Atrial Fibrillation and the Left Atrial Appendage
What Is Atrial Fibrillation?
In a patient with a normal heart rhythm (sinus rhythm), an electrical signal spreads through the top chambers of the heart (the atria), causing them to squeeze and fill the lower chambers (the ventricles), which then pump the blood all over the body. When a patient is diagnosed with atrial fibrillation (AFib), the electrical signals become disorganized and the atria no longer contract effectively. Rather, they quiver at rapid rates, so blood is not pushed to the ventricles as efficiently. With blood sitting stagnantly in the atrium, blood clots are more likely to form. These clots can travel from the heart to the brain, causing a stroke.
Left Atrial Appendage
The most common spot for clots to form is a small wind-sock shaped sac off the left atrium, called the left atrial appendage (LAA). The LAA is thought to be the site of over 90 percent of blood clots associated with AFib. Similar to the appendix in the abdomen, the LAA has no critical function in the heart.
Am I at Risk for Stroke from Atrial Fibrillation?
Your doctor can do a standardized stroke risk assessment called a CHADSVASc score. This score is based on common risk factors such as high blood pressure, age, and diabetes. Your CHADSVASc score can predict your annual risk of stroke without therapy and determine if you require treatment to prevent blood clots from forming.
Treatment Options for Atrial Fibrillation
The traditional way to prevent stroke in patients with Afib is to take strong blood-thinning medicines called anticoagulants. Patients need to take these medications for the rest of their lives. However, this can be challenging for patients: Medications like Warfarin (coumadin) require strict dietary restrictions, the medication dose needs to be changed frequently, and blood testing is required at least monthly. While there are a number of newer anticoagulant medications available that are safer and easier to take, the risk of bleeding while taking these medicines increases as patients age.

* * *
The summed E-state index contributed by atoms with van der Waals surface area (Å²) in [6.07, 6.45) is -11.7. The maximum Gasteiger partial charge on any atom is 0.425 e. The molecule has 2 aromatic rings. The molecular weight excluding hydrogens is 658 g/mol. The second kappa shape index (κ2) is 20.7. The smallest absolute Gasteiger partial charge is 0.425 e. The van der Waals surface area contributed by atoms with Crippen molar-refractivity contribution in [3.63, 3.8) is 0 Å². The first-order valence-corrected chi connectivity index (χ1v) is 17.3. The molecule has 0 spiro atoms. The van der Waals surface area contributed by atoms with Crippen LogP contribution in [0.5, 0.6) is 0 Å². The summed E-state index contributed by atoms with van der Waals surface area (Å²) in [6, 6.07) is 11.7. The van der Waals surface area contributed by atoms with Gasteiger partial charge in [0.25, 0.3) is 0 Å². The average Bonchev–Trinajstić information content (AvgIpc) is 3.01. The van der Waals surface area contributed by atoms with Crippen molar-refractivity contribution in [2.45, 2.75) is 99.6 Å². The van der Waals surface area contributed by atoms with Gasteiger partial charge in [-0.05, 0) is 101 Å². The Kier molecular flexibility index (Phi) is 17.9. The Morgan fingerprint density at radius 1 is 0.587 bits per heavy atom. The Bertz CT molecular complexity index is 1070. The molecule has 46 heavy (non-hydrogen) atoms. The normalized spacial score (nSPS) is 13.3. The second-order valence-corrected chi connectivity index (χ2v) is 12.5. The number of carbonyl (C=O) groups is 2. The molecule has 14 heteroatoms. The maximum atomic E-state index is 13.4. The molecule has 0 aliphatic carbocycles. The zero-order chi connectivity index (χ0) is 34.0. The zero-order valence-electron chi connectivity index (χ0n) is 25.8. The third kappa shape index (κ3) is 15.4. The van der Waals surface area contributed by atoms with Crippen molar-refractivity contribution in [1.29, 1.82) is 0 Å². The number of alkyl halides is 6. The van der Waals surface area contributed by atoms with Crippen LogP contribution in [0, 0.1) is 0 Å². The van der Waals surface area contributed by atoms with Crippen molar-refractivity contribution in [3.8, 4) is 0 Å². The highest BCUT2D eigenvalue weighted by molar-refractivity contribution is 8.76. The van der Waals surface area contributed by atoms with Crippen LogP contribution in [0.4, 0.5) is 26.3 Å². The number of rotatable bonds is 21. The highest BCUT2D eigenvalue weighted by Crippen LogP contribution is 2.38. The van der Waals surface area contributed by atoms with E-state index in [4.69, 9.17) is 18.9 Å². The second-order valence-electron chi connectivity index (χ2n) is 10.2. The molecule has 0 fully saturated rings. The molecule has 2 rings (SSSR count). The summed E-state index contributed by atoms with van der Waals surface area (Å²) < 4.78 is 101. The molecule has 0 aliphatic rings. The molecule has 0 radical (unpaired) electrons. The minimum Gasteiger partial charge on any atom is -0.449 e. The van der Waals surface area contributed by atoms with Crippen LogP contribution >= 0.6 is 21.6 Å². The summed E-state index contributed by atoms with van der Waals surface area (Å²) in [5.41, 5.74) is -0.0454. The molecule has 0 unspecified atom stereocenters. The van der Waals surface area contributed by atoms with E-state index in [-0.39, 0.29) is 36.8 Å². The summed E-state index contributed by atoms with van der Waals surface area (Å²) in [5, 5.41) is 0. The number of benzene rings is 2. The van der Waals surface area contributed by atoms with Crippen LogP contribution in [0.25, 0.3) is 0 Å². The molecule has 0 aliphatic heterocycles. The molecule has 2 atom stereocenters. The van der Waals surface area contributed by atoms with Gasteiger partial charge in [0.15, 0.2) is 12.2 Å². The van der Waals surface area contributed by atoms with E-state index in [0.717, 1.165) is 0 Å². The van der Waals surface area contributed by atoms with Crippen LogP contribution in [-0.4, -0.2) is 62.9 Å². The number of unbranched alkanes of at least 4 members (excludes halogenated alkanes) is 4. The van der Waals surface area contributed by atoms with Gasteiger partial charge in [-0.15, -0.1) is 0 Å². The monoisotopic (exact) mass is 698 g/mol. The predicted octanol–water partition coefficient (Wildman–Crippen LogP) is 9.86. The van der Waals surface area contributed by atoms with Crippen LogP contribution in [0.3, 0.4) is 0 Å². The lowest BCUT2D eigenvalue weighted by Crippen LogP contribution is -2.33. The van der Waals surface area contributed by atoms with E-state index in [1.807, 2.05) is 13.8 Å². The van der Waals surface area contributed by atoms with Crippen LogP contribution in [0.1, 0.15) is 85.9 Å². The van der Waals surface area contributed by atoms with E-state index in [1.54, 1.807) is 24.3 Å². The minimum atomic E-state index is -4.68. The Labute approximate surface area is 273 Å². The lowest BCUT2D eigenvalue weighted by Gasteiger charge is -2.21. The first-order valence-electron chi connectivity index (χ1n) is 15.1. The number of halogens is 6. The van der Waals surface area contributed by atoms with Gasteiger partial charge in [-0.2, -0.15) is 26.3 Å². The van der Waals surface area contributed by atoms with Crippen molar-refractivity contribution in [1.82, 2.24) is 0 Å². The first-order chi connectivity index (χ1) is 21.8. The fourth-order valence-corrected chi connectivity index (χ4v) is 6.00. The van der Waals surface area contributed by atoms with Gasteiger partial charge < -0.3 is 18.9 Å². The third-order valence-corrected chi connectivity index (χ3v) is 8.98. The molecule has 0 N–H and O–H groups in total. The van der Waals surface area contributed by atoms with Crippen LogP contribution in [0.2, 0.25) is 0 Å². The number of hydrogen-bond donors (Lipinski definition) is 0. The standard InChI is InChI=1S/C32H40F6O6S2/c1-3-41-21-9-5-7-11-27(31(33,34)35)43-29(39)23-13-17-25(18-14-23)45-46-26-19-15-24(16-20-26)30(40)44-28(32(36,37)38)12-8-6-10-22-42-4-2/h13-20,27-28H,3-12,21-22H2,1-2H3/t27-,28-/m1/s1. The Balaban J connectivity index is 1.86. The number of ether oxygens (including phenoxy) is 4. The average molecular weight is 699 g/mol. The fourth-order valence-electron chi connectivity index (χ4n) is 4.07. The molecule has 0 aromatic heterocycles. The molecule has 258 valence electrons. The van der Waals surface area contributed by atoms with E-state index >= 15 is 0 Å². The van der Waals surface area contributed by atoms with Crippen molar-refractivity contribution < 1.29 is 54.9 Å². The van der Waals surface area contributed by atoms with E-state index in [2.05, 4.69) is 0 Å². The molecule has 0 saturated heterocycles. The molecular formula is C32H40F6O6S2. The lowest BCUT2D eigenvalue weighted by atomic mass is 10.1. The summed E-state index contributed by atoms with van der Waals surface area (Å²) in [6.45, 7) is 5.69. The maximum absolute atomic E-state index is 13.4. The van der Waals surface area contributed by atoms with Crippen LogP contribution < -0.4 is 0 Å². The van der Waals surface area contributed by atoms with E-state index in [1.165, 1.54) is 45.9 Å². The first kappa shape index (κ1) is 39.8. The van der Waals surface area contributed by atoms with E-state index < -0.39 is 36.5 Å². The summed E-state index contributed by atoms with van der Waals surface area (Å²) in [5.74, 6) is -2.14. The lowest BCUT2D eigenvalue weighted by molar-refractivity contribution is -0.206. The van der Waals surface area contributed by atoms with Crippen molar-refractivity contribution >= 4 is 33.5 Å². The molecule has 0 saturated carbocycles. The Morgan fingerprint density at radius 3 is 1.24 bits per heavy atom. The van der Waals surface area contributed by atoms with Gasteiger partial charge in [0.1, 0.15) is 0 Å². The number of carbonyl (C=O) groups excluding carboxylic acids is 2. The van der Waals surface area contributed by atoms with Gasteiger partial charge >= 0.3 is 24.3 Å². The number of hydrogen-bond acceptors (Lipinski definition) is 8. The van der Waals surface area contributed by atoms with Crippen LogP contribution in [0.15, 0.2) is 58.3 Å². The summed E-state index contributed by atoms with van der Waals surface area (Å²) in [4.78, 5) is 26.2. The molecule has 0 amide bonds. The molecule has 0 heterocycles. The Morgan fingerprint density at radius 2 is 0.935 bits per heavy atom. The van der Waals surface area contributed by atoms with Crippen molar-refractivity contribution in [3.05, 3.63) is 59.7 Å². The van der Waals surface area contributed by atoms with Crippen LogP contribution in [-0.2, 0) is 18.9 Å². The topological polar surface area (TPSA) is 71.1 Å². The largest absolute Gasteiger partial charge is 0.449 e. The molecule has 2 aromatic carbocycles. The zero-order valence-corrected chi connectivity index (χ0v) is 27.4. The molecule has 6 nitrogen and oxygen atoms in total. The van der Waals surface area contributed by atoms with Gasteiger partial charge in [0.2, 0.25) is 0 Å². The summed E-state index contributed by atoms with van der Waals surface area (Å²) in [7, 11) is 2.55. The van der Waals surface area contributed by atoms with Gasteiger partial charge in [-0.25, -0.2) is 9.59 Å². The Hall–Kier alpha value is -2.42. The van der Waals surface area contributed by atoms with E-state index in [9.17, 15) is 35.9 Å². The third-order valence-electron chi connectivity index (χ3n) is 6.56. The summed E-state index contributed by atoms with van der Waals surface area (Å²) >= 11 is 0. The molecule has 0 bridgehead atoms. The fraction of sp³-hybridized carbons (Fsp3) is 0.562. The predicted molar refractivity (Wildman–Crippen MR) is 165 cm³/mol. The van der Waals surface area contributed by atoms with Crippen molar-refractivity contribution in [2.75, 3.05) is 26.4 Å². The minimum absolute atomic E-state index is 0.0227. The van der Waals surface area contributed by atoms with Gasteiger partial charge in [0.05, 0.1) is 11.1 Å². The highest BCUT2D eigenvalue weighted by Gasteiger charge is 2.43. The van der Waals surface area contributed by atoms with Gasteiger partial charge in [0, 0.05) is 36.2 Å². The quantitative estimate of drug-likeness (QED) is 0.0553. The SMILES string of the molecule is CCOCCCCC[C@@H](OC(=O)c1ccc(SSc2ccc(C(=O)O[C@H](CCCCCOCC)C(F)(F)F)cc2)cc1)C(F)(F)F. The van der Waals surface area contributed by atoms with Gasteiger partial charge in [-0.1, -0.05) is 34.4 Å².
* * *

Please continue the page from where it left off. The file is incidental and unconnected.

Minimally Invasive Procedures
There are minimally invasive procedures that can also reduce the risk of clot formation and stroke. These are called cardiac catheterizations and are performed by inserting a small tube through a vein in the leg to reach the heart.
The goal of radiofrequency ablation is to restore normal heart rhythm, reducing the stroke risk. The ablation is performed by an electrophysiologist, a type of cardiologist that specializes in abnormal heart rhythms. An ablation catheter uses high-frequency electrical energy to scar the specific tissue responsible for the abnormal rhythm. As a result, the tissue can no longer send the electrical signal causing the Afib. This procedure is not effective in all cases and tends to be more successful in younger patients.
Left Atrial Appendage Closure (or Exclusion)
In this procedure, a small plug called a Watchman device is placed into the LAA to seal it off from the rest of the heart. This keeps blood clots from forming in the LAA, reducing the risk of stroke significantly.
The procedure is performed with general anesthesia and takes about one hour. Patients can return home the next day and to full activities within 2–3 days. The Watchman procedure is an excellent alternative to blood thinners in many patients.
Medical trials comparing the Watchman device to ongoing blood-thinner therapy have shown that patients who receive the Watchman have fewer strokes, fewer bleeding complications, and live longer. Since its approval in 2015, there have been over 60,000 Watchman devices implanted in the U.S., with remarkable safety rates reflected in the latest studies.